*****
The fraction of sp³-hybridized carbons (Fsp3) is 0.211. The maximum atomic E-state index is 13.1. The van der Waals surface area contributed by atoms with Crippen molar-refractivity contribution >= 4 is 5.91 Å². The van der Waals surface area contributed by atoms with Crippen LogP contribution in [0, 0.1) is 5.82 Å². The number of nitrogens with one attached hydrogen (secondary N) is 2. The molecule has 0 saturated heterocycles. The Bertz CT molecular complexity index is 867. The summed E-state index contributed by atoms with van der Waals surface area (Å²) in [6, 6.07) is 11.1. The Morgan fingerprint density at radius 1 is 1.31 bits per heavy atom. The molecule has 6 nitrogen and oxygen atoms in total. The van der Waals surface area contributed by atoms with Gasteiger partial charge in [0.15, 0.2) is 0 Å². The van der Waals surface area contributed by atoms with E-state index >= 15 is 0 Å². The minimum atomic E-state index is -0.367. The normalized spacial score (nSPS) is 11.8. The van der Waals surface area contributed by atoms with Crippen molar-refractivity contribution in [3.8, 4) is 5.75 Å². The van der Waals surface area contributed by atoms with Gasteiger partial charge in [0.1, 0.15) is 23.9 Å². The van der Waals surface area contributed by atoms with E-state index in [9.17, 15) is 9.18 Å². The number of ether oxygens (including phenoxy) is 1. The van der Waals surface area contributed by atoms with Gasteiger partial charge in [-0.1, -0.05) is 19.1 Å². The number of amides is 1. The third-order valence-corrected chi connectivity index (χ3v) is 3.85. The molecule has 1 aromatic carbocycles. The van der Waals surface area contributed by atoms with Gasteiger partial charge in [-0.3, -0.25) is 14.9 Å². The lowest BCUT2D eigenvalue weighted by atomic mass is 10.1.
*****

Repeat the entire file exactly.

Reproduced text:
The fraction of sp³-hybridized carbons (Fsp3) is 0.211. The maximum atomic E-state index is 13.1. The van der Waals surface area contributed by atoms with Crippen molar-refractivity contribution >= 4 is 5.91 Å². The van der Waals surface area contributed by atoms with Crippen LogP contribution in [0, 0.1) is 5.82 Å². The number of nitrogens with one attached hydrogen (secondary N) is 2. The molecule has 0 saturated heterocycles. The Bertz CT molecular complexity index is 867. The summed E-state index contributed by atoms with van der Waals surface area (Å²) in [6, 6.07) is 11.1. The Morgan fingerprint density at radius 1 is 1.31 bits per heavy atom. The molecule has 6 nitrogen and oxygen atoms in total. The van der Waals surface area contributed by atoms with Gasteiger partial charge in [0.15, 0.2) is 0 Å². The van der Waals surface area contributed by atoms with E-state index >= 15 is 0 Å². The minimum atomic E-state index is -0.367. The normalized spacial score (nSPS) is 11.8. The van der Waals surface area contributed by atoms with Crippen molar-refractivity contribution in [3.8, 4) is 5.75 Å². The van der Waals surface area contributed by atoms with Gasteiger partial charge in [0.1, 0.15) is 23.9 Å². The van der Waals surface area contributed by atoms with E-state index in [9.17, 15) is 9.18 Å². The number of ether oxygens (including phenoxy) is 1. The van der Waals surface area contributed by atoms with Gasteiger partial charge in [-0.1, -0.05) is 19.1 Å². The number of amides is 1. The third-order valence-corrected chi connectivity index (χ3v) is 3.85. The molecule has 1 aromatic carbocycles. The van der Waals surface area contributed by atoms with Gasteiger partial charge in [-0.3, -0.25) is 14.9 Å². The lowest BCUT2D eigenvalue weighted by atomic mass is 10.1.